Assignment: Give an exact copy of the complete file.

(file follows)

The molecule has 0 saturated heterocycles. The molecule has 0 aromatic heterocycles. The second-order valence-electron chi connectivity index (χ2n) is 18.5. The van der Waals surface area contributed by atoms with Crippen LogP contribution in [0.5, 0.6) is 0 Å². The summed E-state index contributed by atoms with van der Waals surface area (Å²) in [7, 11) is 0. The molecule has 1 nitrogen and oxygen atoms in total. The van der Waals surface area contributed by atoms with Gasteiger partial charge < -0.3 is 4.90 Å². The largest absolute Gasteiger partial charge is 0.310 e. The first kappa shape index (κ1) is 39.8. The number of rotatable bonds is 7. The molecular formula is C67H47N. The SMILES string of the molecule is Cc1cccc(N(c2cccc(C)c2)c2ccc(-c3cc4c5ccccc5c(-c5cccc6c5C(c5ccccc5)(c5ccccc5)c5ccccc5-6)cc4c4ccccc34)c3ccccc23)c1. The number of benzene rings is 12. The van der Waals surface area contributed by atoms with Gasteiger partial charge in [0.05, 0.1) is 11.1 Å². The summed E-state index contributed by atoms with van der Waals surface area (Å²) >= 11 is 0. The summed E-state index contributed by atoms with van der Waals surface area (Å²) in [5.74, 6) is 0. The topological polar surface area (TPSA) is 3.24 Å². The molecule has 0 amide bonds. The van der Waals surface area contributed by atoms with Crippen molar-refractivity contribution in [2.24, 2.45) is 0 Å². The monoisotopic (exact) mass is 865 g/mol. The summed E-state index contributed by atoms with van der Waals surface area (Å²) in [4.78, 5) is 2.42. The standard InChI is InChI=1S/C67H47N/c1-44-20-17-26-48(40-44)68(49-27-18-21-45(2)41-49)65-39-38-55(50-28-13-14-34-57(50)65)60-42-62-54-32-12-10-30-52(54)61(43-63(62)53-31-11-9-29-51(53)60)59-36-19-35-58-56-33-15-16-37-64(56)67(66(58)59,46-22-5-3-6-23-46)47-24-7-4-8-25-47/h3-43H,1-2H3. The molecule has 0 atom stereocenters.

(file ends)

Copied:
The molecule has 0 saturated heterocycles. The molecule has 0 aromatic heterocycles. The second-order valence-electron chi connectivity index (χ2n) is 18.5. The van der Waals surface area contributed by atoms with Crippen LogP contribution in [0.5, 0.6) is 0 Å². The summed E-state index contributed by atoms with van der Waals surface area (Å²) in [7, 11) is 0. The molecule has 1 nitrogen and oxygen atoms in total. The van der Waals surface area contributed by atoms with Gasteiger partial charge < -0.3 is 4.90 Å². The largest absolute Gasteiger partial charge is 0.310 e. The first kappa shape index (κ1) is 39.8. The number of rotatable bonds is 7. The molecular formula is C67H47N. The SMILES string of the molecule is Cc1cccc(N(c2cccc(C)c2)c2ccc(-c3cc4c5ccccc5c(-c5cccc6c5C(c5ccccc5)(c5ccccc5)c5ccccc5-6)cc4c4ccccc34)c3ccccc23)c1. The number of benzene rings is 12. The van der Waals surface area contributed by atoms with Gasteiger partial charge in [0.05, 0.1) is 11.1 Å². The summed E-state index contributed by atoms with van der Waals surface area (Å²) >= 11 is 0. The summed E-state index contributed by atoms with van der Waals surface area (Å²) in [5.74, 6) is 0. The topological polar surface area (TPSA) is 3.24 Å². The molecule has 0 amide bonds. The van der Waals surface area contributed by atoms with Crippen molar-refractivity contribution in [2.24, 2.45) is 0 Å². The monoisotopic (exact) mass is 865 g/mol. The summed E-state index contributed by atoms with van der Waals surface area (Å²) in [4.78, 5) is 2.42. The standard InChI is InChI=1S/C67H47N/c1-44-20-17-26-48(40-44)68(49-27-18-21-45(2)41-49)65-39-38-55(50-28-13-14-34-57(50)65)60-42-62-54-32-12-10-30-52(54)61(43-63(62)53-31-11-9-29-51(53)60)59-36-19-35-58-56-33-15-16-37-64(56)67(66(58)59,46-22-5-3-6-23-46)47-24-7-4-8-25-47/h3-43H,1-2H3. The molecule has 0 atom stereocenters.